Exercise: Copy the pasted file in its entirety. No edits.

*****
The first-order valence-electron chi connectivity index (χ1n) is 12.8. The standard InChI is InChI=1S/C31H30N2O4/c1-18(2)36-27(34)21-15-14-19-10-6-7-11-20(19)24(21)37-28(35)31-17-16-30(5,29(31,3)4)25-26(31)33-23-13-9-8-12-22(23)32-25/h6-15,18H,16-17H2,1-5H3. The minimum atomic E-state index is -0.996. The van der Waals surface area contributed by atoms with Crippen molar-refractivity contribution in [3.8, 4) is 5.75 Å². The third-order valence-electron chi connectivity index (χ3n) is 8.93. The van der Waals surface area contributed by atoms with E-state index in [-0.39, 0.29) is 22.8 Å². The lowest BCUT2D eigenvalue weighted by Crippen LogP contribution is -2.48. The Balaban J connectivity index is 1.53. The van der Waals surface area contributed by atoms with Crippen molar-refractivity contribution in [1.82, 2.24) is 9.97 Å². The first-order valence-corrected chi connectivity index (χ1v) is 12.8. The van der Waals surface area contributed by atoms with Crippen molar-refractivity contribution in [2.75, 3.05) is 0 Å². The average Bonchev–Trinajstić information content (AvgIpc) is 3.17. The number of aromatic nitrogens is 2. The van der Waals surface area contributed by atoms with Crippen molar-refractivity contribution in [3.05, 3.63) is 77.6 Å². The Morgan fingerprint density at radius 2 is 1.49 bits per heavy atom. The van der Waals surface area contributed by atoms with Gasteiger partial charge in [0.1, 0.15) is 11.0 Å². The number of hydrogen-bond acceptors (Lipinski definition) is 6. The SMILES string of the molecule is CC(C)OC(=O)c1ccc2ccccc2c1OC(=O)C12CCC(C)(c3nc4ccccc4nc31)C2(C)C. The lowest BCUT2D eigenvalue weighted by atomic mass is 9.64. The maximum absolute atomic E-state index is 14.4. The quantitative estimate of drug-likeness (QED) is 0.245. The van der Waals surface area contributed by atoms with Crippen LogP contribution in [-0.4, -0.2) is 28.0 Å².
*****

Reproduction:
The first-order valence-electron chi connectivity index (χ1n) is 12.8. The standard InChI is InChI=1S/C31H30N2O4/c1-18(2)36-27(34)21-15-14-19-10-6-7-11-20(19)24(21)37-28(35)31-17-16-30(5,29(31,3)4)25-26(31)33-23-13-9-8-12-22(23)32-25/h6-15,18H,16-17H2,1-5H3. The minimum atomic E-state index is -0.996. The van der Waals surface area contributed by atoms with Crippen molar-refractivity contribution in [3.8, 4) is 5.75 Å². The third-order valence-electron chi connectivity index (χ3n) is 8.93. The van der Waals surface area contributed by atoms with E-state index in [-0.39, 0.29) is 22.8 Å². The lowest BCUT2D eigenvalue weighted by Crippen LogP contribution is -2.48. The Balaban J connectivity index is 1.53. The van der Waals surface area contributed by atoms with Crippen molar-refractivity contribution in [1.82, 2.24) is 9.97 Å². The first-order valence-corrected chi connectivity index (χ1v) is 12.8. The van der Waals surface area contributed by atoms with Crippen molar-refractivity contribution in [2.75, 3.05) is 0 Å². The average Bonchev–Trinajstić information content (AvgIpc) is 3.17. The number of aromatic nitrogens is 2. The van der Waals surface area contributed by atoms with Crippen molar-refractivity contribution in [3.05, 3.63) is 77.6 Å². The Morgan fingerprint density at radius 2 is 1.49 bits per heavy atom. The van der Waals surface area contributed by atoms with Gasteiger partial charge in [0.1, 0.15) is 11.0 Å². The number of hydrogen-bond acceptors (Lipinski definition) is 6. The SMILES string of the molecule is CC(C)OC(=O)c1ccc2ccccc2c1OC(=O)C12CCC(C)(c3nc4ccccc4nc31)C2(C)C. The lowest BCUT2D eigenvalue weighted by atomic mass is 9.64. The maximum absolute atomic E-state index is 14.4. The quantitative estimate of drug-likeness (QED) is 0.245. The van der Waals surface area contributed by atoms with Crippen LogP contribution in [-0.4, -0.2) is 28.0 Å².